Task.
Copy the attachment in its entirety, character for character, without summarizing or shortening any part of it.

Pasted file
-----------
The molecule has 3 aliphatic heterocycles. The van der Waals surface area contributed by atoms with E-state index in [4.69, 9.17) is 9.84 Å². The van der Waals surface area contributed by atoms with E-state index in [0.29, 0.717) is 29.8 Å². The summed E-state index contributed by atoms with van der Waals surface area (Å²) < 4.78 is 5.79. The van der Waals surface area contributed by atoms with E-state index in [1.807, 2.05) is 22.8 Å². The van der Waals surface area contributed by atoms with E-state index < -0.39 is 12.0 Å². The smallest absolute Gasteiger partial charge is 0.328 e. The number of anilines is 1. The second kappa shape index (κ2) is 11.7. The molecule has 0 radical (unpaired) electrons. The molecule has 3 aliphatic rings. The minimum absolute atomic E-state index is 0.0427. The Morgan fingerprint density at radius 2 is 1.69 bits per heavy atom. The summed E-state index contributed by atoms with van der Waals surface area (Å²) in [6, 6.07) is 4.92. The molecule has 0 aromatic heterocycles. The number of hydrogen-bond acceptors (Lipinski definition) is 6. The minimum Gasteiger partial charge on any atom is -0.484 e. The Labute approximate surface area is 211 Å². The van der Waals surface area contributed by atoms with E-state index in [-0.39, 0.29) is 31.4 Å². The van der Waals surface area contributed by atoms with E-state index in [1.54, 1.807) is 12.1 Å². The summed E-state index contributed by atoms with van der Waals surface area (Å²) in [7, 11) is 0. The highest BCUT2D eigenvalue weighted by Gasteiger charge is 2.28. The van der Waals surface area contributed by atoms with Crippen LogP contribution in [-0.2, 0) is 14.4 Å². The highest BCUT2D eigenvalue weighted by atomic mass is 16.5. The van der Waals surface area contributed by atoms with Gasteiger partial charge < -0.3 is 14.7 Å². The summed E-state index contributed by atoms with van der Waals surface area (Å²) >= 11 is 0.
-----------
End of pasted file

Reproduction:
The molecule has 3 aliphatic heterocycles. The van der Waals surface area contributed by atoms with E-state index in [4.69, 9.17) is 9.84 Å². The van der Waals surface area contributed by atoms with E-state index in [0.29, 0.717) is 29.8 Å². The summed E-state index contributed by atoms with van der Waals surface area (Å²) < 4.78 is 5.79. The van der Waals surface area contributed by atoms with E-state index in [1.807, 2.05) is 22.8 Å². The van der Waals surface area contributed by atoms with E-state index < -0.39 is 12.0 Å². The smallest absolute Gasteiger partial charge is 0.328 e. The number of anilines is 1. The second kappa shape index (κ2) is 11.7. The molecule has 0 radical (unpaired) electrons. The molecule has 3 aliphatic rings. The minimum absolute atomic E-state index is 0.0427. The Morgan fingerprint density at radius 2 is 1.69 bits per heavy atom. The summed E-state index contributed by atoms with van der Waals surface area (Å²) in [6, 6.07) is 4.92. The molecule has 0 aromatic heterocycles. The number of hydrogen-bond acceptors (Lipinski definition) is 6. The minimum Gasteiger partial charge on any atom is -0.484 e. The Labute approximate surface area is 211 Å². The van der Waals surface area contributed by atoms with E-state index in [-0.39, 0.29) is 31.4 Å². The van der Waals surface area contributed by atoms with E-state index in [1.54, 1.807) is 12.1 Å². The summed E-state index contributed by atoms with van der Waals surface area (Å²) in [7, 11) is 0. The highest BCUT2D eigenvalue weighted by Gasteiger charge is 2.28. The van der Waals surface area contributed by atoms with Crippen LogP contribution in [-0.2, 0) is 14.4 Å². The highest BCUT2D eigenvalue weighted by atomic mass is 16.5. The van der Waals surface area contributed by atoms with Gasteiger partial charge < -0.3 is 14.7 Å². The summed E-state index contributed by atoms with van der Waals surface area (Å²) >= 11 is 0.